A set of new regulations pertaining to asylum in Germany has been passed by parliament.…
It’s been reported that many refugees never move into their intended accommodation after registering in Germany. It comes as Berlin tightens up laws regarding asylum.
Refugees at Tempelhof refugee shelter in Berlin
Germany’s “Süddeutsche Zeitung” daily reported on Friday that last year 13 percent of registered refugees never went to their planned shelter, equating to more than 130,000 people.
The newspaper based its report on a response from the federal Interior Ministry, on request of Germany’s Left Party. The ministry listed possible reasons for the refugees’ disappearance as asylum seekers continuing their journey to other countries or submersion into illegality.
According to the ministry, Germany is even less successful in sending refugees back to the EU state responsible for them. German authorities made a request to a European partner to take back refugees for only one in every ten applicants. In 2014, this was the case in every five refugees.
Under the Dublin Regulation, the state responsible for an asylum seeker is the country in which the person first stepped foot on EU soil. This system is set for an overhaul in the coming months, however, as it has proved unworkable. Figures last month showed Greece saw 21 times more migrants arrive on its shores than in January 2015.
Map showing Balkans route
Head of Germany’s Federal Office for Migration (BAMF), Frank-Jürgen Weise, also said on Thursday in Berlin that there are currently up to 400,000 people in the country whose identities are unknown to authorities.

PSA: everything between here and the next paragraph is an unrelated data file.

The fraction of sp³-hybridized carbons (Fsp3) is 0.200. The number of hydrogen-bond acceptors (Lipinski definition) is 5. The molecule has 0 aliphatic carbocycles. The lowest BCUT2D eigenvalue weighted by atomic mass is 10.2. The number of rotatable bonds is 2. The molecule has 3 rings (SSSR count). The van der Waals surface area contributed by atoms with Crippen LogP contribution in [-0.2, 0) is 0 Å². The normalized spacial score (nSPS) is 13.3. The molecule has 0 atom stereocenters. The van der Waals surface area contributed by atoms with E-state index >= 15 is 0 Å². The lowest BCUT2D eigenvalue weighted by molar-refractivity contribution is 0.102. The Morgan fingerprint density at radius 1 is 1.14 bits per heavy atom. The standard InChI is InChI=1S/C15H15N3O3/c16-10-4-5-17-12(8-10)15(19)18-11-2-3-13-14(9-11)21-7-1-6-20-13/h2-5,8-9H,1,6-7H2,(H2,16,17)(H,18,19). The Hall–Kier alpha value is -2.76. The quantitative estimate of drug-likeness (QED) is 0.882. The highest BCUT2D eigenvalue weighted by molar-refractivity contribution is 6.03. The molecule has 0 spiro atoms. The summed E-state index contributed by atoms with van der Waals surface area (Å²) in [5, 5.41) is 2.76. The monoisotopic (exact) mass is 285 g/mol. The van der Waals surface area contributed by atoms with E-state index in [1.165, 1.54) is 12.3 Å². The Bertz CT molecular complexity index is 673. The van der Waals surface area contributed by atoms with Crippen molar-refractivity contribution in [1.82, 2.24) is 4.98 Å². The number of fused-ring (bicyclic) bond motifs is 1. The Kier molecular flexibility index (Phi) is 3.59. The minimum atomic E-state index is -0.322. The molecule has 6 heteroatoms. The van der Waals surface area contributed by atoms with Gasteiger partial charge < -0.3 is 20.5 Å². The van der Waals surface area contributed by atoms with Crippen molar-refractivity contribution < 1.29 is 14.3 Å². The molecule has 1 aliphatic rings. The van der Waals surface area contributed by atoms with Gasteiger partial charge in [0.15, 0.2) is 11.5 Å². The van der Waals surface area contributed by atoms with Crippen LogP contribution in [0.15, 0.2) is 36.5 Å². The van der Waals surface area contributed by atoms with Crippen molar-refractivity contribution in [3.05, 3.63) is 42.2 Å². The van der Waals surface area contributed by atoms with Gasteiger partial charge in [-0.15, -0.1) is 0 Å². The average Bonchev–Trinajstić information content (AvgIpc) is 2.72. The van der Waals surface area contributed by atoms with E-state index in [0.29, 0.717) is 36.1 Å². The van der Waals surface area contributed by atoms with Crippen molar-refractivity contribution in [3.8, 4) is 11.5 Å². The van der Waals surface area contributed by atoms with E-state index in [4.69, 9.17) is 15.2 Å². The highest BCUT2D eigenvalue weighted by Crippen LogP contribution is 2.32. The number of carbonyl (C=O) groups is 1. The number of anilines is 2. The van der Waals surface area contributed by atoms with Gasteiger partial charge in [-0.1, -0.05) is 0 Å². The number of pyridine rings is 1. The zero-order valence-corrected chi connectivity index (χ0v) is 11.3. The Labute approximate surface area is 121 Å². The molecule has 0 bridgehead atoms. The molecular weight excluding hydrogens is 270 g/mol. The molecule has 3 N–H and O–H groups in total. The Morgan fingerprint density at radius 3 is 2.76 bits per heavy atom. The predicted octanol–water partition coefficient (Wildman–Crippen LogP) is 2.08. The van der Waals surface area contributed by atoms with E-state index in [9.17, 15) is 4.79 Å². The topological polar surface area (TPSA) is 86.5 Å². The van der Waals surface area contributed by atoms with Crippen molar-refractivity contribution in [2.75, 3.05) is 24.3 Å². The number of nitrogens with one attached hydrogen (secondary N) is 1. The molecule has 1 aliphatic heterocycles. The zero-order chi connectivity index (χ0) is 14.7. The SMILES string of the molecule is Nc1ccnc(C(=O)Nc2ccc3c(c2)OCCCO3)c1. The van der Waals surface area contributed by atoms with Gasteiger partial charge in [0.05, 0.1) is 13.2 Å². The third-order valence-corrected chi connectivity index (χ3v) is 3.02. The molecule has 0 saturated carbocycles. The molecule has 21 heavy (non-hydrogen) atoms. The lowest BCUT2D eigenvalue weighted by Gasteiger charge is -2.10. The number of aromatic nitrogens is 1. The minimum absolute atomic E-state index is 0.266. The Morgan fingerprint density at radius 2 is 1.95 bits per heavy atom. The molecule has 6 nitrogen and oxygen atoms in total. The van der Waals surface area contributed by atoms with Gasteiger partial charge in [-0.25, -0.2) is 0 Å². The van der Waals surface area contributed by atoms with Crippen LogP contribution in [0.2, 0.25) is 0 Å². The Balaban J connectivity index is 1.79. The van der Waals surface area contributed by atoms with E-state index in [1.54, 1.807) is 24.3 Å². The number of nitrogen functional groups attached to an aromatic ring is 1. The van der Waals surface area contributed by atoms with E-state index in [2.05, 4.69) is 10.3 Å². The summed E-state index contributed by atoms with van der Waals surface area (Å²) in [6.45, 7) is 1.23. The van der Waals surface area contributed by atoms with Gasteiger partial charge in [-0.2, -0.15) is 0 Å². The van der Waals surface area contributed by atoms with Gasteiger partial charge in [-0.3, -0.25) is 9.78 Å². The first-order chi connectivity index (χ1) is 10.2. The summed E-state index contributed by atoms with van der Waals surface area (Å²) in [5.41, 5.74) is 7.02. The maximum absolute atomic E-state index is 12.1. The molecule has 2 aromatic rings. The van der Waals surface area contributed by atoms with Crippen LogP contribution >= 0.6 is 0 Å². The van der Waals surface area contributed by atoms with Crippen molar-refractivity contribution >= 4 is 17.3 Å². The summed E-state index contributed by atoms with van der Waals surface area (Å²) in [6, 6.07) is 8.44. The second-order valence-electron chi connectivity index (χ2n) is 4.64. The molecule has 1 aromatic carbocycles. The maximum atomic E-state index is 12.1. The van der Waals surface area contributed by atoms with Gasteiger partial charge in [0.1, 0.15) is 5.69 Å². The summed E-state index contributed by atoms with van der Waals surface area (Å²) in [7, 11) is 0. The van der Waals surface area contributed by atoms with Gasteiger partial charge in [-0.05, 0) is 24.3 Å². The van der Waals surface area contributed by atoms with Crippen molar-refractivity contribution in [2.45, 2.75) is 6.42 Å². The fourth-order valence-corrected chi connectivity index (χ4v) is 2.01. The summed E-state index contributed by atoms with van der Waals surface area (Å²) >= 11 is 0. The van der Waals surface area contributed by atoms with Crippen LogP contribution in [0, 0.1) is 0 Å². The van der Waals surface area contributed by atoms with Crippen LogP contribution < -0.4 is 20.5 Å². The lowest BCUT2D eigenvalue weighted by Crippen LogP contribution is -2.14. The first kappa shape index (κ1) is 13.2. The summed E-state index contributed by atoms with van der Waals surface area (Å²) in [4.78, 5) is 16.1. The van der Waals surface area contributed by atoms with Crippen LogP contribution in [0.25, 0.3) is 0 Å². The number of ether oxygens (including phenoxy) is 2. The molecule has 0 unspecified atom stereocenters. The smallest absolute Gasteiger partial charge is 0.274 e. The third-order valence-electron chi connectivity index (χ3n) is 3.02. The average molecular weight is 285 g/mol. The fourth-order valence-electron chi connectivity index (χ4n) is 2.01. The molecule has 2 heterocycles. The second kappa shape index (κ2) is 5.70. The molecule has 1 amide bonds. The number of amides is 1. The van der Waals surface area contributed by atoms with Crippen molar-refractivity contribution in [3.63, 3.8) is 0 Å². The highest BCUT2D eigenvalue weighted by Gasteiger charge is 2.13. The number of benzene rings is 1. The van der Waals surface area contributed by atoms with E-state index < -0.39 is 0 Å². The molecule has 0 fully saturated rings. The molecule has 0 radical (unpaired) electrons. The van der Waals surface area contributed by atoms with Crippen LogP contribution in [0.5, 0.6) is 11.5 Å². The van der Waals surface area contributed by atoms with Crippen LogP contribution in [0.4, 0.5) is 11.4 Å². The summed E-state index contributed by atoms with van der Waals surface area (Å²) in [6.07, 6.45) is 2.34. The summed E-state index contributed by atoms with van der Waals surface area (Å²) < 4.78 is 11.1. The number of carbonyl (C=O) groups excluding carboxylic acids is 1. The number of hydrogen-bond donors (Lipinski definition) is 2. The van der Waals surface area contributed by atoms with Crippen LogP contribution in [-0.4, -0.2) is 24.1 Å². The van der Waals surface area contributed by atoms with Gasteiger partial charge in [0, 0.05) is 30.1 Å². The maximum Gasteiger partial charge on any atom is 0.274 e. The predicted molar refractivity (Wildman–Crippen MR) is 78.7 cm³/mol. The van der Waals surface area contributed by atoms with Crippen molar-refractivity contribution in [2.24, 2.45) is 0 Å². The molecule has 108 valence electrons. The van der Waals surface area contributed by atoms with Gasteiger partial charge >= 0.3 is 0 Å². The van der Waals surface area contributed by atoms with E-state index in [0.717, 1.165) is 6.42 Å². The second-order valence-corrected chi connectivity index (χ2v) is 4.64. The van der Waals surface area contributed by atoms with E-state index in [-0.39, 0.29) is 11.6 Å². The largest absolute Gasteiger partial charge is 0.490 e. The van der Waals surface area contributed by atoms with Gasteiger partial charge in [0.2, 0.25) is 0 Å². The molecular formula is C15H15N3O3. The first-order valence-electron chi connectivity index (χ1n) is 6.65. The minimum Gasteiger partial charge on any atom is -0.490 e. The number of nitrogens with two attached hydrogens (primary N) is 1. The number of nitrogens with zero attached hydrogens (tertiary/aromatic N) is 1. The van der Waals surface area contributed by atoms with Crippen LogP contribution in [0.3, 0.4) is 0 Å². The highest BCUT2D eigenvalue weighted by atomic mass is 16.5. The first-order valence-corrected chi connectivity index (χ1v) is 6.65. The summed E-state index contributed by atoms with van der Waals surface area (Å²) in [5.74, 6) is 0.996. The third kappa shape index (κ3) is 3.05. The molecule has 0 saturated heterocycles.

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Germany passes new asylum regulations
Asylum Package II
The report on Friday came just a day after the Germany’s parliament – the Bundestag – passed a package of new and tighter laws on asylum.
The package, which will go to the German upper house, or Bundesrat, on Friday for a final vote, aims to help Germany cope with a massive influx of refugees, mostly from the Middle East and Africa, who have come to the country in recent months.
The legislation aims to speed up asylum procedures, making it easier to deport migrants whose claim to asylum has not been recognized by the German state.
The bill has received harsh criticism, however, due to a measure which will see asylum-seekers having to wait two years before they can have family members join them in Germany.
In 2015, Germany took in 1.1 million asylum-seekers, with many more expected to arrive in the coming years.